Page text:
More recently I was assigned to a teenager who had OD'd on baclofen and lorazepam. Our poison control people didn't emphasize the nasty effects of combining benzos with baclofen, so our docs were trying to sedate her with midazolam. :smackingf All it did was make her completely psychotic. She hadn't slept in about 96 hours when I got her, and she was restrained with strips of sheeting. Both wrists and ankles were abraded to the point of bleeding and she was covered in bruises. She was verbally abusive whenever she had a lucid period. At one point she called me a white-trash whore. My reply was, "But we've only just met. How did you know that about me?" She looked stunned then changed her approach. The security staff who were sent to help with protecting both her and me were pretty much useless. The first one was a tiny Asian woman who couldn't have done a thing if this girl had decided to freak. The second one was a university student who spent the entire night studying. She alternated between flirting with him and heaping invective on him. During the night we weaned the midaz and added in some chloral hydrate. Amazing the change in her. She went out the psych floor later that day.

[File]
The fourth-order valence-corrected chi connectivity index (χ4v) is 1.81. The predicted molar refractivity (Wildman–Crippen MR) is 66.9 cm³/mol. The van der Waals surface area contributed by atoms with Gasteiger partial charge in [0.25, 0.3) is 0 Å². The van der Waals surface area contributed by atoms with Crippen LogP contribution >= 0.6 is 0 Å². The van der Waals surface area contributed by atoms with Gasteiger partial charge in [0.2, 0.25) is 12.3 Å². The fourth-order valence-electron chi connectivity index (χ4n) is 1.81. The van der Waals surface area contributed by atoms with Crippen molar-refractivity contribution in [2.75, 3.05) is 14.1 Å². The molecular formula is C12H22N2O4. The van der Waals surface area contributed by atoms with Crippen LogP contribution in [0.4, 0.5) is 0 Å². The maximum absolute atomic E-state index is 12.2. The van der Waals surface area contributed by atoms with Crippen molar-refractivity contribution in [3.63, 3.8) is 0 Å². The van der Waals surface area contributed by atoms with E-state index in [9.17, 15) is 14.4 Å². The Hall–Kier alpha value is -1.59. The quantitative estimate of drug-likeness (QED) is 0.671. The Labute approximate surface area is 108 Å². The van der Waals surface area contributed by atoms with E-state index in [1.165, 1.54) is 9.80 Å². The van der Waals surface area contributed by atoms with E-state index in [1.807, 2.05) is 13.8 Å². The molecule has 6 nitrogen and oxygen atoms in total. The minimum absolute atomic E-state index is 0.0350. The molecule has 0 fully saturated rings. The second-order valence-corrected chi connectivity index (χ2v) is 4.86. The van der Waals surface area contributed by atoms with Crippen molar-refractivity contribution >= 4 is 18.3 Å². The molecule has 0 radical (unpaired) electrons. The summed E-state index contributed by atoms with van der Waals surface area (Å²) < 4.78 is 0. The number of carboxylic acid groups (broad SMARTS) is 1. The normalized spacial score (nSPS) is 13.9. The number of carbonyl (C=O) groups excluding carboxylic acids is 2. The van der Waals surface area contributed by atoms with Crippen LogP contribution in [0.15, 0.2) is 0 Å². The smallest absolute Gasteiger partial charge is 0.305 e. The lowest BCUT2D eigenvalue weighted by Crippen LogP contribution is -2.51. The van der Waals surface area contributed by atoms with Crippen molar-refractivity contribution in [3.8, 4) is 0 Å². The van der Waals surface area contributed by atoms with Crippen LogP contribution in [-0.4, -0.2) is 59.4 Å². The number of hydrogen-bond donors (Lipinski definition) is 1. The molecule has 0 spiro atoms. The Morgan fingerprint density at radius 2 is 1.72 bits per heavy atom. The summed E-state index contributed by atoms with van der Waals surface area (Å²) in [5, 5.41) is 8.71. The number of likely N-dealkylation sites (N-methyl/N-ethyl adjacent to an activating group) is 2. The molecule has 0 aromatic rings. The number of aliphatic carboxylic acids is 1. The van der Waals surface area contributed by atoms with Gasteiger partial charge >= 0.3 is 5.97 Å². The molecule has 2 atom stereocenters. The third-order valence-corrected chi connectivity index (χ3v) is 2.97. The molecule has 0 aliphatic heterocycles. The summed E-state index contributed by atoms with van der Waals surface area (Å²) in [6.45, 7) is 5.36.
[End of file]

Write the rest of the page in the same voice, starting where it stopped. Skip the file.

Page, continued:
5. by   meownsmile
    Wow,, first the nurses who took her call bell should have been canned pronto.

    I dont work psyc, but at my facility we dont use any restraints unless first ordered by the doctor, having exhausted all avenues to redirect patients. Then the family has to be called, informed, and given the opportunity to come in and help keep the patient from getting up, or whatever. If by chance they do get wrist restraints to prevent pulling tubes or a vest restraint, it is release and reposition every 2 hours with documentation of BR, etc.
    When i worked with DD individuals, we were taught defensive moves and that the only right WE had was to run. The individual was only able to be actually restrained for very short periods (minutes) to prevent them from any iminent danger (jumping out a window, infront of cars etc).
  6. by   V. Nightingale
    Quote from janfrn
    I'm just thankful he never took a notion to spit at me.
    A surgical mask or non rebreather applied to the patient's face works wonderfully to discourage this behavior

    I work in ED and we use restraints for both patient and caregiver safety. Mostly they're applied to keep the pt. from falling out of bed ( a last resort, but we don't always have personnel to stay at the bedside with someone who is confused and repeatedly tries to get out of bed), or with patients who are combative (fighting a lavage, or trying to hit/bite/kick staff). Restraints are a last line of defense after other methods have been tried, and we almost always try to use soft restraints to the wrists only, but attempting to harm staff members will buy you four point leathers in a hurry!